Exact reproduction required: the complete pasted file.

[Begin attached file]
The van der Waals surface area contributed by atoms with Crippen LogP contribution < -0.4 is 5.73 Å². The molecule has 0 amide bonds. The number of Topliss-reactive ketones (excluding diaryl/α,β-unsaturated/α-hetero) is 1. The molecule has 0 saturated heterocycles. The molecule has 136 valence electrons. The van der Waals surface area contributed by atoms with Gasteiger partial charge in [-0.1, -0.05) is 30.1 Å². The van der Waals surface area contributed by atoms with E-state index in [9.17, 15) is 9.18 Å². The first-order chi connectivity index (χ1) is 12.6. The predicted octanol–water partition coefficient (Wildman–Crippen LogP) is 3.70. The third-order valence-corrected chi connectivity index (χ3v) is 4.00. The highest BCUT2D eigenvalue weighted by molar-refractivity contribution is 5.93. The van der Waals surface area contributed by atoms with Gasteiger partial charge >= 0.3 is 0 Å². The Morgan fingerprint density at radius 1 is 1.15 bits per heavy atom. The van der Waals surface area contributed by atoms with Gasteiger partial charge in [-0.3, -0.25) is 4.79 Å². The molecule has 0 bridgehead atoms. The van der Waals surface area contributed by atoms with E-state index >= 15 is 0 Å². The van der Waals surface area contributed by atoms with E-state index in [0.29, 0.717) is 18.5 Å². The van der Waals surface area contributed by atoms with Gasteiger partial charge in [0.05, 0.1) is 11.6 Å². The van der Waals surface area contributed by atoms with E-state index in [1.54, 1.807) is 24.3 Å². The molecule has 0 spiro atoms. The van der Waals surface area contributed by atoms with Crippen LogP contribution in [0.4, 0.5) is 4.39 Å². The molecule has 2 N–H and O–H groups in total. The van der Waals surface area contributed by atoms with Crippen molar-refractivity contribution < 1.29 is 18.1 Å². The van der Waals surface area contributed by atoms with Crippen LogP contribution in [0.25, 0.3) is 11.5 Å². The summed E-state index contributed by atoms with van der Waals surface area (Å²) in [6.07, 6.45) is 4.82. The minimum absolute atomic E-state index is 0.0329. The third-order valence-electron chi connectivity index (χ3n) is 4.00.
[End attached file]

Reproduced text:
The van der Waals surface area contributed by atoms with Crippen LogP contribution < -0.4 is 5.73 Å². The molecule has 0 amide bonds. The number of Topliss-reactive ketones (excluding diaryl/α,β-unsaturated/α-hetero) is 1. The molecule has 0 saturated heterocycles. The molecule has 136 valence electrons. The van der Waals surface area contributed by atoms with Gasteiger partial charge in [-0.1, -0.05) is 30.1 Å². The van der Waals surface area contributed by atoms with E-state index in [9.17, 15) is 9.18 Å². The first-order chi connectivity index (χ1) is 12.6. The predicted octanol–water partition coefficient (Wildman–Crippen LogP) is 3.70. The third-order valence-corrected chi connectivity index (χ3v) is 4.00. The highest BCUT2D eigenvalue weighted by molar-refractivity contribution is 5.93. The van der Waals surface area contributed by atoms with Gasteiger partial charge >= 0.3 is 0 Å². The Morgan fingerprint density at radius 1 is 1.15 bits per heavy atom. The van der Waals surface area contributed by atoms with Gasteiger partial charge in [-0.3, -0.25) is 4.79 Å². The molecule has 0 bridgehead atoms. The van der Waals surface area contributed by atoms with E-state index >= 15 is 0 Å². The van der Waals surface area contributed by atoms with E-state index in [0.29, 0.717) is 18.5 Å². The van der Waals surface area contributed by atoms with Gasteiger partial charge in [0.05, 0.1) is 11.6 Å². The van der Waals surface area contributed by atoms with E-state index in [1.54, 1.807) is 24.3 Å². The molecule has 0 spiro atoms. The van der Waals surface area contributed by atoms with Crippen LogP contribution in [0.4, 0.5) is 4.39 Å². The molecule has 2 N–H and O–H groups in total. The van der Waals surface area contributed by atoms with Crippen molar-refractivity contribution < 1.29 is 18.1 Å². The van der Waals surface area contributed by atoms with Crippen LogP contribution in [0.25, 0.3) is 11.5 Å². The summed E-state index contributed by atoms with van der Waals surface area (Å²) in [6.07, 6.45) is 4.82. The minimum absolute atomic E-state index is 0.0329. The third-order valence-electron chi connectivity index (χ3n) is 4.00.